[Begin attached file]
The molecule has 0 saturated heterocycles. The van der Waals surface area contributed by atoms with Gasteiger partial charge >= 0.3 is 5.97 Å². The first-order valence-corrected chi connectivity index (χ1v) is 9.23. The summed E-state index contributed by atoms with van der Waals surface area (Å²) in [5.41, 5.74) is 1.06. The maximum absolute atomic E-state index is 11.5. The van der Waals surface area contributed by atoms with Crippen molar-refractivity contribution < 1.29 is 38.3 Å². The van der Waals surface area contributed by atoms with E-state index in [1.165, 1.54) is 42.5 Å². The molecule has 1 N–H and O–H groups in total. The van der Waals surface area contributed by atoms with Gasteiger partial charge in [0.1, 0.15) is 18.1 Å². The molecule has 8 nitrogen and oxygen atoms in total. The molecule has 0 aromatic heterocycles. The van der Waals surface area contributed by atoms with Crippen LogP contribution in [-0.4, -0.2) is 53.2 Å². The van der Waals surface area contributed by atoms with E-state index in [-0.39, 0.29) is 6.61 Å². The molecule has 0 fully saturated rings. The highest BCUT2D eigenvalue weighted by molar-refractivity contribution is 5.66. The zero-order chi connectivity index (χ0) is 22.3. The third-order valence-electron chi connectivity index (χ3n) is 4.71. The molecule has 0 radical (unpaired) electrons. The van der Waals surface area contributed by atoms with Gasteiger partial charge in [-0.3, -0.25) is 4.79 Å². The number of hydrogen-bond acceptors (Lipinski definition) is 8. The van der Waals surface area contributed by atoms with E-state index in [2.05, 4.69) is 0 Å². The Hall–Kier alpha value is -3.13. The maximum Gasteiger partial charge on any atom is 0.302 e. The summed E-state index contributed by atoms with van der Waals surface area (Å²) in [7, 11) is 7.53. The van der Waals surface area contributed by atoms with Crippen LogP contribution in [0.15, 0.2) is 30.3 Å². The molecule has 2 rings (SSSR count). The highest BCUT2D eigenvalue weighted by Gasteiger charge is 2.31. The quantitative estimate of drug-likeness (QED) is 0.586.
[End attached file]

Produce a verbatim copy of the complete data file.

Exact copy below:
The molecule has 0 saturated heterocycles. The van der Waals surface area contributed by atoms with Gasteiger partial charge >= 0.3 is 5.97 Å². The first-order valence-corrected chi connectivity index (χ1v) is 9.23. The summed E-state index contributed by atoms with van der Waals surface area (Å²) in [5.41, 5.74) is 1.06. The maximum absolute atomic E-state index is 11.5. The van der Waals surface area contributed by atoms with Crippen molar-refractivity contribution < 1.29 is 38.3 Å². The van der Waals surface area contributed by atoms with E-state index in [1.165, 1.54) is 42.5 Å². The molecule has 1 N–H and O–H groups in total. The van der Waals surface area contributed by atoms with Gasteiger partial charge in [0.1, 0.15) is 18.1 Å². The molecule has 8 nitrogen and oxygen atoms in total. The molecule has 0 aromatic heterocycles. The van der Waals surface area contributed by atoms with Crippen LogP contribution in [-0.4, -0.2) is 53.2 Å². The van der Waals surface area contributed by atoms with E-state index in [-0.39, 0.29) is 6.61 Å². The molecule has 0 fully saturated rings. The highest BCUT2D eigenvalue weighted by molar-refractivity contribution is 5.66. The zero-order chi connectivity index (χ0) is 22.3. The third-order valence-electron chi connectivity index (χ3n) is 4.71. The molecule has 0 radical (unpaired) electrons. The van der Waals surface area contributed by atoms with Gasteiger partial charge in [-0.3, -0.25) is 4.79 Å². The number of hydrogen-bond acceptors (Lipinski definition) is 8. The van der Waals surface area contributed by atoms with E-state index in [2.05, 4.69) is 0 Å². The Hall–Kier alpha value is -3.13. The maximum Gasteiger partial charge on any atom is 0.302 e. The summed E-state index contributed by atoms with van der Waals surface area (Å²) in [7, 11) is 7.53. The van der Waals surface area contributed by atoms with Crippen LogP contribution in [0.15, 0.2) is 30.3 Å². The molecule has 2 rings (SSSR count). The highest BCUT2D eigenvalue weighted by Gasteiger charge is 2.31. The quantitative estimate of drug-likeness (QED) is 0.586.